I grew up in the age of IRC. I was an channel operator in DALnet's #irchelp at the height of the network's popularity. Recently, with some spare time on my hand, I toyed with the idea of building an IRC server implementation in Zig. But once I became more familiar with the protocol, I abandoned the project.
Here are some of the things that stood out.
This probably won't come as a surprise to most, but the IRC protocol has very little (no?) consideration for privacy. Of particular note is the public disclosure of a client's IP address. There's nothing stopping implementations from providing a more privacy-focused experience, e.g. cloaking the IP address or forcing a connection over TLS - both things that some IRC networks support. But the fact is that there's nothing baked into the protocol and from what I can tell IRCv3 does little to address this.
Given the current regulatory context, and what other protocols are doing with respect to privacy, it kinda feels like IRC is best left in the past.
IRC is a text-based, newline-terminated protocol. The benefits and drawbacks of both text and binary-based protocols are well known and documented. In my mind though, binary protocols are easier to implement, have fewer edge cases, are more flexible and more efficient.
Our choice of channel or nick name should not be limited by the protocol.
If the human readable benefit of text-based protocols were considered essential, then I'd look at Redis' RESP protocol or something similar which at least still has the possibility of length-prefixing data.
The IRC protocol uses explicit error codes with descriptions for various error cases, but doesn't have more generic error capabilities. For example, code 431 is used to indicate "No nickname given", but there isn't a more generic way to indicate that a specific required parameter is missing. There's one generic error code, 461, to indicate that parameters are missing but no ability to specify which parameters and the opposite error (too many parameters) doesn't exist.
Rather than having specific error codes for only some commands and some parameters, it would be more useful and consistent to have parameterized errors. As-is, there's a bunch of error cases which don't have specific error codes and thus it isn't clear how they should be handled or communicated.
IRC isn't just a text-based protocol it's also a really verbose one. Consider this partial reply to the
:tantalum.libera.chat 375 karltest :- tantalum.libera.chat Message of the Day -
:tantalum.libera.chat 372 karltest :- This server provided by Hyperfilter (https://hyperfilter.com)
:tantalum.libera.chat 372 karltest :-
:tantalum.libera.chat 372 karltest :-
:tantalum.libera.chat 372 karltest :- Welcome to Libera Chat, the IRC network for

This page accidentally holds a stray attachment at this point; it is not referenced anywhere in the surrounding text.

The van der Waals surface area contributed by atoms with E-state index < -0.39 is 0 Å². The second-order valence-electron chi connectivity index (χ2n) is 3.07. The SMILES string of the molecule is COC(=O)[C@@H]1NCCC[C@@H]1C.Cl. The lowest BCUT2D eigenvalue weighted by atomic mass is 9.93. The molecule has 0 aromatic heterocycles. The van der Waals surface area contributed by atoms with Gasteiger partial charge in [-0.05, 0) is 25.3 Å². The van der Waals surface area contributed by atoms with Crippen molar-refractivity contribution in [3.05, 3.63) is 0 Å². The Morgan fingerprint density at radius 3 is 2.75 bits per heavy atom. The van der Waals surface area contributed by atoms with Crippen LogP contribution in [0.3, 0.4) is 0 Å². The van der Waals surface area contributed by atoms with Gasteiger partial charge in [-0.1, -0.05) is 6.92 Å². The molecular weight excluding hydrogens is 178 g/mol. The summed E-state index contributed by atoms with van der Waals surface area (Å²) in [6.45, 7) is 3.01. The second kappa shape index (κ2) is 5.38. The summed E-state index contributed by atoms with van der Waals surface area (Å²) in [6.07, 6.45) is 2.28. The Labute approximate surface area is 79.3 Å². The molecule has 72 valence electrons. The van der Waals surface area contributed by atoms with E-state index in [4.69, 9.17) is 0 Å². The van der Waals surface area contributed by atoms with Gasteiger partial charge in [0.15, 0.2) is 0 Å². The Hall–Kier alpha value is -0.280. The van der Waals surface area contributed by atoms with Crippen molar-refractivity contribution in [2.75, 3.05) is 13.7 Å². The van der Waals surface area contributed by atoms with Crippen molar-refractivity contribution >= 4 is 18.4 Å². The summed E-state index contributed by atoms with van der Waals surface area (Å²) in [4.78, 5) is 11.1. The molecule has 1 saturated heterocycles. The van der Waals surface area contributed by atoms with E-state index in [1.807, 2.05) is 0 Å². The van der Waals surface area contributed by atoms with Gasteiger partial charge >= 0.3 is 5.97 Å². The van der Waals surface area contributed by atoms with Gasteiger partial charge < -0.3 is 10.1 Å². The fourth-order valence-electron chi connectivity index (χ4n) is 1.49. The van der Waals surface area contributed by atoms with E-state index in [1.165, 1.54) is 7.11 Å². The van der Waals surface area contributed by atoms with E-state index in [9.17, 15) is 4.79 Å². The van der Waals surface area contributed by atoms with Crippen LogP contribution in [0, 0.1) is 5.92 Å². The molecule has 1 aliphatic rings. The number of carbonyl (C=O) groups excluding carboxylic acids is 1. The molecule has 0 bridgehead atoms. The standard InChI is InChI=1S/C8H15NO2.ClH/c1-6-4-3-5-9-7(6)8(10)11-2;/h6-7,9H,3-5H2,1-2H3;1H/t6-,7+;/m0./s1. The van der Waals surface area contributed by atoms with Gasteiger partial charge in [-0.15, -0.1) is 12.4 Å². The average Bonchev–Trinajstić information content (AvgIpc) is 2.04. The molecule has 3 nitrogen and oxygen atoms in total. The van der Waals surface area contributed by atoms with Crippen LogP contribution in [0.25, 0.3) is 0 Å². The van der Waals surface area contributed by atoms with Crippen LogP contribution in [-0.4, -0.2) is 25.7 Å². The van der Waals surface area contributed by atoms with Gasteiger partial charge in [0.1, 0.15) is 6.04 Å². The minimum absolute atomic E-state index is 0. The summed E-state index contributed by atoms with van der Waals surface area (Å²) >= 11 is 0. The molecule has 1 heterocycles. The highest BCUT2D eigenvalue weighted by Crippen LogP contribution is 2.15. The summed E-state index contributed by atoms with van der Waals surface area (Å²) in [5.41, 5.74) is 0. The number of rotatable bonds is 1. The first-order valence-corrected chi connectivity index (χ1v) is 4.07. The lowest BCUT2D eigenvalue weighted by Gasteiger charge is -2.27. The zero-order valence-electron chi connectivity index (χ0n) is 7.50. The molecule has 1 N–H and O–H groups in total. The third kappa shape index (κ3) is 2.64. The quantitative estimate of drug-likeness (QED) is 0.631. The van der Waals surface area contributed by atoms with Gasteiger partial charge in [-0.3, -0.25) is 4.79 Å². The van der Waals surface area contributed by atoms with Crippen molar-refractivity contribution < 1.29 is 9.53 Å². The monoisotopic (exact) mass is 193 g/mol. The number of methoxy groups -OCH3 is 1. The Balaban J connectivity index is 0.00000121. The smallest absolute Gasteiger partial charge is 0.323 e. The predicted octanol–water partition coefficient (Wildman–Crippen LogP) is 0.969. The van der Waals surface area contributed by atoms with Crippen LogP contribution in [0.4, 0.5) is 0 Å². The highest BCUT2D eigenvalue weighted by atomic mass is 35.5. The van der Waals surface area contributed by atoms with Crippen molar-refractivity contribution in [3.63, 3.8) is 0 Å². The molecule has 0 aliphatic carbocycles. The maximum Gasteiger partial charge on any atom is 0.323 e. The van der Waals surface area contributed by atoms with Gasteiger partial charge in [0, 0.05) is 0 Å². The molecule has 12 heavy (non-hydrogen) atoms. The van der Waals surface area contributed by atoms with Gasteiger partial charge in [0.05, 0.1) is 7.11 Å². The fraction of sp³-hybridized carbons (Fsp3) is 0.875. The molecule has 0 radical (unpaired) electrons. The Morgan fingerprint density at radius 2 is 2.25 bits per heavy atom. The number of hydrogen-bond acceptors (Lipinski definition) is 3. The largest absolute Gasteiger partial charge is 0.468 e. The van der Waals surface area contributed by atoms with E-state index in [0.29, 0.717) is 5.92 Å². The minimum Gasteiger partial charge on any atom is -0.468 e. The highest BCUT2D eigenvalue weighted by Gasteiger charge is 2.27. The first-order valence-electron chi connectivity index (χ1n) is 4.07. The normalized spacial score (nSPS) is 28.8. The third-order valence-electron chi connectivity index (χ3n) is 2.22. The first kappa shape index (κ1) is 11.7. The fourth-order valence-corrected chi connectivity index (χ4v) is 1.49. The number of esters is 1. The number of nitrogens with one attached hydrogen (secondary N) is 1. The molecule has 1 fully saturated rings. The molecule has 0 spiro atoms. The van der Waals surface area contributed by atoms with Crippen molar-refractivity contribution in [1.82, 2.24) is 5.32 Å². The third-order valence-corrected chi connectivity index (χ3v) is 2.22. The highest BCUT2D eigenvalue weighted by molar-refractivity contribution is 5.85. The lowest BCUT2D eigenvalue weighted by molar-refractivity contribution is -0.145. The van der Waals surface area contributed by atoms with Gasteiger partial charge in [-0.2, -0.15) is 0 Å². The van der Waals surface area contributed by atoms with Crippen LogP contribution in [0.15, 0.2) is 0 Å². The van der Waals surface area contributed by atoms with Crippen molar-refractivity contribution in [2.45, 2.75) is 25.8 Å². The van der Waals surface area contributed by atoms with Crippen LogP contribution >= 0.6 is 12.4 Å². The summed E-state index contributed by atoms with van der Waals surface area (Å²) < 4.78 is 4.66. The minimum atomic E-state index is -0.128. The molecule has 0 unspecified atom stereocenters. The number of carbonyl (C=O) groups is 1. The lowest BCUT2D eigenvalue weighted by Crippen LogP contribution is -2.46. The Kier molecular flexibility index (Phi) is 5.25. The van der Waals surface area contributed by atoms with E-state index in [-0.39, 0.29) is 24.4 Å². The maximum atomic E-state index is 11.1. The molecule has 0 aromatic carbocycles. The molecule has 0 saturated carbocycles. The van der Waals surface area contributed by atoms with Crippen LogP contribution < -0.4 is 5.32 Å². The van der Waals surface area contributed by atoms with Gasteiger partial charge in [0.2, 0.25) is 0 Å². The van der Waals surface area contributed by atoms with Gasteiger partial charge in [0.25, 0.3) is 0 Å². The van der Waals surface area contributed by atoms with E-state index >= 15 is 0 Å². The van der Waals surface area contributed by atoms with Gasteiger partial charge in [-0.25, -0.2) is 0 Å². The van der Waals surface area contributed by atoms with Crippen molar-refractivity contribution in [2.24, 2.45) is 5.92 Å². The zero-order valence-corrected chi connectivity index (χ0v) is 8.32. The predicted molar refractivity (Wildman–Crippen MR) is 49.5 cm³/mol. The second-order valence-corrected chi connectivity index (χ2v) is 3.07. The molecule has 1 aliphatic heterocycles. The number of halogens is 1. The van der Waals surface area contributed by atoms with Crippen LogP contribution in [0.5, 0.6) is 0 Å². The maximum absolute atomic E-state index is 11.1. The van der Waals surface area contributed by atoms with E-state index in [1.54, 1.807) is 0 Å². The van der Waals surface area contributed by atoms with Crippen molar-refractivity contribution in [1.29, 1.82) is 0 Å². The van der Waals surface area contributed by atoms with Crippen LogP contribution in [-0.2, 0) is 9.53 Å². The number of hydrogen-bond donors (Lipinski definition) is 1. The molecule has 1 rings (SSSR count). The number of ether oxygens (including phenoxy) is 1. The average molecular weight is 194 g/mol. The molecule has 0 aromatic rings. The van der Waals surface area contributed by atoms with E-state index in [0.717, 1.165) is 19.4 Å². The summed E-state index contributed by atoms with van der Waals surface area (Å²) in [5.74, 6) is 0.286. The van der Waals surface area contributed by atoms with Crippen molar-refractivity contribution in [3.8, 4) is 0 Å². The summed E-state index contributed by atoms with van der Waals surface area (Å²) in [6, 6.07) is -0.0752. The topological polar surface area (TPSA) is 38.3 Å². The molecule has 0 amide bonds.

:tantalum.libera.chat 372 karltest :- free & open-source software and peer directed projects.
The IRC RFC does not seem to require my nickname to be included, but it seems consistently implemented nonetheless. (It is required as per the "living specification" found at https://modern.ircdocs.horse). I don't understand what purpose it serves. But it does make the implementation more complicated by requiring the MOTD to be dynamic which is noteworthy because we're limited to 512 byte lines.
Unnecessary dynamic data added to replies make writing those replies more difficult, adds more edge cases (especially given the short reply length limit) and makes caching virtually impossible.
In some cases, the additional data might be necessary due to asynchronous nature of IRC communication. I'd like to see a fixed 2 or 4 byte
message_id in every command and reply (IRCv3 support a Message ID extension, but it appears limited to some server-initiated replies.)
I've mentioned the 512-byte length limit of commands and replies already. All the specification really says is that messages longer than 510 bytes (plus trailing \r\n) shall not be sent. It's not clear what should happen if a client, or server, sends more than this.
What's interesting, and I think fairly indicative of the protocol in general, is that a client can send a valid command (fewer than 512 bytes) which results in a server having to issue an invalid reply (greater than 512 bytes). Consider this exchange:
privmsg karltest :hello
:firstname.lastname@example.org PRIVMSG karltest :hello
My 23 byte message has generated a 57 byte reply. What happens if I send a 500 byte message? The specs don't seem to offer any suggestion, but what I've seen happen is the message getting truncated. To be clear, I don't mean the message gets split into 2. I mean bytes are simply dropped.
This shouldn't happen at the protocol level and if it must happen, the behavior should be documented.
I'll finish by saying that I wish there was an autobanh testsuite equivalent for IRC. Both clients and servers would benefit from it. I'm not sure IRC protocol, as-is, is worth investing in, but, if I was trying to move it forward, I'd probably start there.